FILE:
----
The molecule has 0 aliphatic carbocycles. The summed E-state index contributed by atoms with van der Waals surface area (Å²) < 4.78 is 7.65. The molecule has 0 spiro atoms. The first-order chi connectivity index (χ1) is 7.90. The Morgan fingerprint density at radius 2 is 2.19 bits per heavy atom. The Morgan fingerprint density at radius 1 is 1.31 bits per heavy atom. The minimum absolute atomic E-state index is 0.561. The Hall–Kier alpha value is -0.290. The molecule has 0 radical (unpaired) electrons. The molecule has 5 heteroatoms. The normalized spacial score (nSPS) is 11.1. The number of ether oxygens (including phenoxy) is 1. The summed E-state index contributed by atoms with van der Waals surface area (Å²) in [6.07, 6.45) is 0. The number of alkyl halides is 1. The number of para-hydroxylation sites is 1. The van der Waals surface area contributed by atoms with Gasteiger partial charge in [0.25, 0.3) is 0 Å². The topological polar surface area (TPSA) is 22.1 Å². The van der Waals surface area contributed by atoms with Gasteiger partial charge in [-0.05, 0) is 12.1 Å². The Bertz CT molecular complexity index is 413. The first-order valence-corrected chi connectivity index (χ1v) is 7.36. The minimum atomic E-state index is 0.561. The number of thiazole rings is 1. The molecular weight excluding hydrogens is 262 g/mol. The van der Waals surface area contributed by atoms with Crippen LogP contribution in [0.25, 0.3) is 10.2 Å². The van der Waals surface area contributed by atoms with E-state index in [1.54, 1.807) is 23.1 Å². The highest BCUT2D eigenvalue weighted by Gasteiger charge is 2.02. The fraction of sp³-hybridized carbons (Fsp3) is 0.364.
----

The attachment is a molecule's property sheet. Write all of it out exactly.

The molecule has 0 aliphatic carbocycles. The summed E-state index contributed by atoms with van der Waals surface area (Å²) < 4.78 is 7.65. The molecule has 0 spiro atoms. The first-order chi connectivity index (χ1) is 7.90. The Morgan fingerprint density at radius 2 is 2.19 bits per heavy atom. The Morgan fingerprint density at radius 1 is 1.31 bits per heavy atom. The minimum absolute atomic E-state index is 0.561. The Hall–Kier alpha value is -0.290. The molecule has 0 radical (unpaired) electrons. The molecule has 5 heteroatoms. The normalized spacial score (nSPS) is 11.1. The number of ether oxygens (including phenoxy) is 1. The summed E-state index contributed by atoms with van der Waals surface area (Å²) in [6.07, 6.45) is 0. The number of alkyl halides is 1. The number of para-hydroxylation sites is 1. The van der Waals surface area contributed by atoms with Gasteiger partial charge in [0.25, 0.3) is 0 Å². The topological polar surface area (TPSA) is 22.1 Å². The van der Waals surface area contributed by atoms with Gasteiger partial charge in [-0.05, 0) is 12.1 Å². The Bertz CT molecular complexity index is 413. The first-order valence-corrected chi connectivity index (χ1v) is 7.36. The minimum atomic E-state index is 0.561. The number of thiazole rings is 1. The molecular weight excluding hydrogens is 262 g/mol. The van der Waals surface area contributed by atoms with Crippen LogP contribution in [0.25, 0.3) is 10.2 Å². The van der Waals surface area contributed by atoms with E-state index in [1.54, 1.807) is 23.1 Å². The highest BCUT2D eigenvalue weighted by Gasteiger charge is 2.02. The fraction of sp³-hybridized carbons (Fsp3) is 0.364.